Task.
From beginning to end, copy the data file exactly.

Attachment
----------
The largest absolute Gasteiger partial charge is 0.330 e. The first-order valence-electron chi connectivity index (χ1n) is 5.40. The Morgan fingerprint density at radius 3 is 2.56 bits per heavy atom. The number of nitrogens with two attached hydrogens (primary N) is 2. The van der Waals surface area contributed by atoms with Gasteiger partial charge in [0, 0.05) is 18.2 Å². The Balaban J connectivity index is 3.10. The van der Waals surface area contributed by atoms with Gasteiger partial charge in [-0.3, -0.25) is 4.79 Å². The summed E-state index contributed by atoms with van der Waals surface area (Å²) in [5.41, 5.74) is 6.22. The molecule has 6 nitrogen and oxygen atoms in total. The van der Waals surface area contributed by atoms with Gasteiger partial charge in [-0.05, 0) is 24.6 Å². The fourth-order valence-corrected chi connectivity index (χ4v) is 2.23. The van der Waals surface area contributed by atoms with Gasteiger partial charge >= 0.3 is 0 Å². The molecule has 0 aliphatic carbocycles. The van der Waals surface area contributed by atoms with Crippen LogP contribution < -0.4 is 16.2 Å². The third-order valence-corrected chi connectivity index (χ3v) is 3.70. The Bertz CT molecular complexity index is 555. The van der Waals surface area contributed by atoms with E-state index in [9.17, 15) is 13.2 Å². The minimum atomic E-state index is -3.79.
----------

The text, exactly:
The largest absolute Gasteiger partial charge is 0.330 e. The first-order valence-electron chi connectivity index (χ1n) is 5.40. The Morgan fingerprint density at radius 3 is 2.56 bits per heavy atom. The number of nitrogens with two attached hydrogens (primary N) is 2. The van der Waals surface area contributed by atoms with Gasteiger partial charge in [0, 0.05) is 18.2 Å². The Balaban J connectivity index is 3.10. The van der Waals surface area contributed by atoms with Gasteiger partial charge in [-0.3, -0.25) is 4.79 Å². The summed E-state index contributed by atoms with van der Waals surface area (Å²) in [5.41, 5.74) is 6.22. The molecule has 6 nitrogen and oxygen atoms in total. The van der Waals surface area contributed by atoms with Gasteiger partial charge in [-0.05, 0) is 24.6 Å². The fourth-order valence-corrected chi connectivity index (χ4v) is 2.23. The van der Waals surface area contributed by atoms with Gasteiger partial charge >= 0.3 is 0 Å². The molecule has 0 aliphatic carbocycles. The van der Waals surface area contributed by atoms with Crippen LogP contribution < -0.4 is 16.2 Å². The third-order valence-corrected chi connectivity index (χ3v) is 3.70. The Bertz CT molecular complexity index is 555. The van der Waals surface area contributed by atoms with E-state index in [9.17, 15) is 13.2 Å². The minimum atomic E-state index is -3.79.